I can view the binary SQL "image" BLOB columns with a query like the following (filter as appropriate with WHERE clause):
SELECT o.[Name], m.[Object Type], m.[Metadata], -- XML Metadata m.[User Code], -- C# Metadata m.[User AL Code] -- C/AL Metadata FROM [Navision].[dbo].[Object Metadata] AS m JOIN [Navision].[dbo].[Object] AS o ON m.[Object ID] = o.[ID] AND o.[Company Name] = 'YourCompanyName' AND o.[Type] = 0 -- 0 is NAV Table Object Type
I can save the binary data from the [Metadata], [User Code], and [User AL Code] off to files using .Net code or a quick script with SQL driver. I have tried using 7-zip to decompress, a hex editor to view, and the Cygwin "file" command to detect these BLOB file types.
Unfortunately I can't figure out how to decode or decompress the binary data into a readable or usable format. Until I can use the data in those fields directly, I must open NAV Dev Environment and use the Object Designer to view the comma-separated OptionString properties for zero-based lookup list drop-down menu (each item in the list is stored in the back-end database as an integer - 0 for first item, 1 for second, etc). The string values are not present in a SQL lookup table, but NAV does put them in the table metadata blobs.
This is the missing link for me to completely support my NAV users as a DBA without needing a NAV developer to lookup these number-to-name NAV custom field mappings for me. I can then lookup these list values and create matching SQL CASE statements or custom lookup tables as needed.
Once I have this piece I should be able to create advanced SQL views, queries, reports, and tools with no need for access to the Dynamics NAV front-end user or developer tools.
Please let me know if you have knowledge of the binary data format used for these NAV Object Metadata blob properties. Any advice on how to convert to a readable or usable format would be helpful.
I was able to get an answer for the format of these Metadata binary fields from the author of the deV.ch - man vs. code, Dynamics NAV & C# .NET blog. Based on the reverse engineering by devch, we determined that the first four bytes (32 bits) of these fields are used by NAV to store a "magic number" that determines the custom NAV Blob type.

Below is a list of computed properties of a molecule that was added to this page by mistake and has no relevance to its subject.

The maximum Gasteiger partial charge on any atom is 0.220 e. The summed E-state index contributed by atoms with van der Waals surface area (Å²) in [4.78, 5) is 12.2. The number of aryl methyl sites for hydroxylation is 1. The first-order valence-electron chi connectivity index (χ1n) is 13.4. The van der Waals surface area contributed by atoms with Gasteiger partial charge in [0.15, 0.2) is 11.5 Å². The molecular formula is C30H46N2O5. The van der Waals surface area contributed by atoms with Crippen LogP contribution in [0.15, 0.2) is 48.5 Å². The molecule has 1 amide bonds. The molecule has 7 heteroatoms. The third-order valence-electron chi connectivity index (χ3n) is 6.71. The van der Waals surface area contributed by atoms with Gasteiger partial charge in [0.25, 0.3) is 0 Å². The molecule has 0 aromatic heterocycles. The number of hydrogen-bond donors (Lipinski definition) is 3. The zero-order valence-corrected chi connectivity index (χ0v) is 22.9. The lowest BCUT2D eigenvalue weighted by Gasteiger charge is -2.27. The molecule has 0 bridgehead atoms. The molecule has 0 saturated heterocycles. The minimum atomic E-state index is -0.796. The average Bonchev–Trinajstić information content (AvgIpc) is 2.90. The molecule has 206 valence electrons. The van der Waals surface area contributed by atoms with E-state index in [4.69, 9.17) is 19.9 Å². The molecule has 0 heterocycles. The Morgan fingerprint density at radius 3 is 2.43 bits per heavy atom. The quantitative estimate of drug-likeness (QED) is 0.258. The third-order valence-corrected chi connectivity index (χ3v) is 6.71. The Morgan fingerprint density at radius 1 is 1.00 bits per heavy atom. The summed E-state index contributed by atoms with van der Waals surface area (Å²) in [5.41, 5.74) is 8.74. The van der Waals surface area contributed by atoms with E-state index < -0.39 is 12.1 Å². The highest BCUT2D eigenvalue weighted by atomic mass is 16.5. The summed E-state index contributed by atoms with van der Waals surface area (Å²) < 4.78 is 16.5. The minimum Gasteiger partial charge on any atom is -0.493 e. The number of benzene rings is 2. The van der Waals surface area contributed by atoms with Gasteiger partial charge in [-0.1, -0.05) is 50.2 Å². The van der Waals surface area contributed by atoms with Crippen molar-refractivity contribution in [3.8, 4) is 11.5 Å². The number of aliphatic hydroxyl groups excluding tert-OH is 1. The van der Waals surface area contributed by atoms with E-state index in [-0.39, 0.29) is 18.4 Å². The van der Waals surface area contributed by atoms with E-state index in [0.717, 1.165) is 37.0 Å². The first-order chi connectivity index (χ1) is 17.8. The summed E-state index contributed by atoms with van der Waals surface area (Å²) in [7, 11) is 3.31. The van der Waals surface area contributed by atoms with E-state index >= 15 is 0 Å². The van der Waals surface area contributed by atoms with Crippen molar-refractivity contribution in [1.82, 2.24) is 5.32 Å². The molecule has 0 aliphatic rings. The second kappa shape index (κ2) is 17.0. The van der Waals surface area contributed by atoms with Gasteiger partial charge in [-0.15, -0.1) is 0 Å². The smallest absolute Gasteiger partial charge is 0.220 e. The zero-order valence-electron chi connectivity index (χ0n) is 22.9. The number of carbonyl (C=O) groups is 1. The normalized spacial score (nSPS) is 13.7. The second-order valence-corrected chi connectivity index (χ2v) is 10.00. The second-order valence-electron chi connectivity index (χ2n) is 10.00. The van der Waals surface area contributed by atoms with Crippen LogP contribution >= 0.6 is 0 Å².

In the case of these metadata fields, the NAV Compressed Blob-Type magic number is 0x02457d5b (hex). In order to use the standard .Net DeflateStream to Decompress, just throw away those first four magic-number bytes and then process the rest of the stream with DeflateStream as usual.
I was able to successfully test this process with .Net, now I plan to test with Python or some other non-Microsoft deflate tools to see if the deflate implementation follows the industry standard. Thanks again to devch for the article that led to this solution: Accessing Compressed Blobs from outside NAV (NAV2013) (Revisited).
Update: tested with Python zlib and it works! Standards-compliant Deflate algorithm is used once the custom NAV Blob-type magic number is removed. Here's some sample code (Python):
# Example Using Python 3.x import zlib, sys, struct # NAV custom Blob-Type identifier (first 4 bytes) magic = struct.unpack('>I',sys.stdin.buffer.read(4)) print('magic number = %#010x' % magic, file=sys.stderr) # Remaining binary data is standard DEFLATE without header input = sys.stdin.buffer.read() output = zlib.decompress(input,-15) sys.stdout.buffer.write(output)
Use something like the following to test:
python -u test.py < Input_Meta.blob > Output_Meta.txt
Of course the .Net DeflateStream works after removing the first four bytes as well. This example is just to show that you're not limited to using .Net languages.